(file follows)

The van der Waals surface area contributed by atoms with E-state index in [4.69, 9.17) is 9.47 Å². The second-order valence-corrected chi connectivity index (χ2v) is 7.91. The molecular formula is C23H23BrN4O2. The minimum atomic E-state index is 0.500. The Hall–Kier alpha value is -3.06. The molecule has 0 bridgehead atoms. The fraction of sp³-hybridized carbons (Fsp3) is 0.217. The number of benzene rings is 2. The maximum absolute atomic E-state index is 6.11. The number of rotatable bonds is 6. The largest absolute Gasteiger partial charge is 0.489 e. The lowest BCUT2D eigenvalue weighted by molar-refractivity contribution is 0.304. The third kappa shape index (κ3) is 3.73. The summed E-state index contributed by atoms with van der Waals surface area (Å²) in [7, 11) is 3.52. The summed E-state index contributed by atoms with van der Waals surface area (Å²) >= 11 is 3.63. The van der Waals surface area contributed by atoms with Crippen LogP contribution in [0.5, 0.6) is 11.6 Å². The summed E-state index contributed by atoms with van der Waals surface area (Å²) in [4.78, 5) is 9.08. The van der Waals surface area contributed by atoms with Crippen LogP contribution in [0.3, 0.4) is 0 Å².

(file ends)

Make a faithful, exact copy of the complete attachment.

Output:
The van der Waals surface area contributed by atoms with E-state index in [4.69, 9.17) is 9.47 Å². The second-order valence-corrected chi connectivity index (χ2v) is 7.91. The molecular formula is C23H23BrN4O2. The minimum atomic E-state index is 0.500. The Hall–Kier alpha value is -3.06. The molecule has 0 bridgehead atoms. The fraction of sp³-hybridized carbons (Fsp3) is 0.217. The number of benzene rings is 2. The maximum absolute atomic E-state index is 6.11. The number of rotatable bonds is 6. The largest absolute Gasteiger partial charge is 0.489 e. The lowest BCUT2D eigenvalue weighted by molar-refractivity contribution is 0.304. The third kappa shape index (κ3) is 3.73. The summed E-state index contributed by atoms with van der Waals surface area (Å²) in [7, 11) is 3.52. The summed E-state index contributed by atoms with van der Waals surface area (Å²) >= 11 is 3.63. The van der Waals surface area contributed by atoms with Crippen LogP contribution in [0.5, 0.6) is 11.6 Å². The summed E-state index contributed by atoms with van der Waals surface area (Å²) in [4.78, 5) is 9.08. The van der Waals surface area contributed by atoms with Crippen LogP contribution in [0.3, 0.4) is 0 Å².